Unlike the other reposts this week, the following has not appeared on this blog before. It is based on two posts from Signs of the Times:
In the aftermath of the PZ Myers debacle (which I promise not to post on again!) a fair bit of persecution rhetoric has floated around. Both sides seem rather quick to claim the status of victims of their overbearing ideological opponents. In fact, this is nothing new, as this has been a popular political game for years. For instance, back in 2006 Joe Carter wrote an interesting post about the Left's fear of an American theocracy, arguing that it evidences a profound ignorance of the largely populist nature of evangelicalism [I should note that the formatting on Joe's post slightly messed up; I couldn't tell you why, but it makes it harder to read].
A number of his commenters responded that this phenomenon of claiming persecution (whether present or in the near future) is not limited to liberals, but appears just as often in conservative circles. As "ex-preacher" notes, for every secularist decrying "the coming theocracy," there's a conservative complaining about "the war on Christians":
Each side is convinced that the other side is out to get them. There's a strange paranoia among both leftists and rightists that their political/religious opponents are on the verge of coming to some type of absolute power and legislating the other side out of existence.I think he's exactly right, and unfortunately, this kind of thinking is self-reinforcing. Since almost any kind of victory or inflated rhetoric by the opposition can now be claimed as "persecution" and used to drum up support for a favored policy or organization, this victim mindset can easily outgrow the facts. What used to be taken as evidence that democracy is working—people disagreeing, voicing their views and voting with their consciences—can now be taken as evidence of a vast conspiracy to take over the culture. This, in turn, is used to justify one's own inflated rhetoric and the cycle goes on.
The tactic might help draw attention or garner votes, but the result is always the same: Rather than helping to move everyone toward the middle and thus avoid the feared extremist takeover, this kind of rhetoric only furthers the division between those claiming persecution. Each side becomes more extreme and the chances of one group or the other's fears being realized is increased rather than decreased.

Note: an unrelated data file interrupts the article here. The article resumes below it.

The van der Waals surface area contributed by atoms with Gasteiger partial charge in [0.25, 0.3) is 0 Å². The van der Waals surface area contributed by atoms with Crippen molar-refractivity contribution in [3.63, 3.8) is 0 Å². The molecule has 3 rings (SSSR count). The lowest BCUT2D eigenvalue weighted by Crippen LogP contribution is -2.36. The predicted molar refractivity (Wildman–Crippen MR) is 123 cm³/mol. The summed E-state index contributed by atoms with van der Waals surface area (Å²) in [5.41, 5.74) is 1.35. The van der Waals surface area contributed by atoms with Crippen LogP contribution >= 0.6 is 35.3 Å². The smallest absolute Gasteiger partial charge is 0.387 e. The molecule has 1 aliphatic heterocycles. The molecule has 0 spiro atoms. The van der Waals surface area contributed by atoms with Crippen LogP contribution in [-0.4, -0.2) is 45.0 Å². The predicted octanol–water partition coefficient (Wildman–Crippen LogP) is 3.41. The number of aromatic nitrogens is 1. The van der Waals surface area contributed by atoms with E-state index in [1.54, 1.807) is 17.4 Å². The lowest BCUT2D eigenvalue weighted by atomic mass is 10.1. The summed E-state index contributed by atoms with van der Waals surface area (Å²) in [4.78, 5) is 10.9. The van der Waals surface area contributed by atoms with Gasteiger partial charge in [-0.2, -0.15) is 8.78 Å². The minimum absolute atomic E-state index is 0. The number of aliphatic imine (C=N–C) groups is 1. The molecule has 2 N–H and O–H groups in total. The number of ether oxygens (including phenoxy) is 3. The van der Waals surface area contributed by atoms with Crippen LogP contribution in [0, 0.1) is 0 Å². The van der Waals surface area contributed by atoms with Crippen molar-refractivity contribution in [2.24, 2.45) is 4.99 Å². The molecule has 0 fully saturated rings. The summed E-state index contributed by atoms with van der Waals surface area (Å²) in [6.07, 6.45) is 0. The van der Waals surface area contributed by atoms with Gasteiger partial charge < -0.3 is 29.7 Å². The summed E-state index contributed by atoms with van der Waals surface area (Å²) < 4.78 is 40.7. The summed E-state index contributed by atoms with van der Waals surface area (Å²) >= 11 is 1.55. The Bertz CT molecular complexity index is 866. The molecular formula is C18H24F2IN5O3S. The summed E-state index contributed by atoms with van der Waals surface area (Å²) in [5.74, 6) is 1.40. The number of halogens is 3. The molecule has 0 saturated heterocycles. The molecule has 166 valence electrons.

There are, of course, laws that discriminate unfairly against one group or the other; there are "hate speech" regulations that are sometimes abused to restrict freedom of speech; there are also very different views about how this country should be run and there is a chance (however small) that either the extreme left or the extreme right could run away with enough elections to forever change the face of our nation. But there is no coming theocracy, there is no war on Christians. The only way there ever will be is if we insist on our present course of polarizing every debate.
For in point of fact, it is often our rhetoric itself that keeps us from working together. If more of us were willing to give up our victim mindset, Christians might just find that many secularists would be their allies on this matter. For though it is certainly true that left and right, Christian and secular (two very different distinctions) disagree on many fundamental issues, freedom of speech and religion are concerns shared by all. It is only our rhetoric that keeps us from working together. It is our claim to be persecuted that risks leading to the persecution we fear.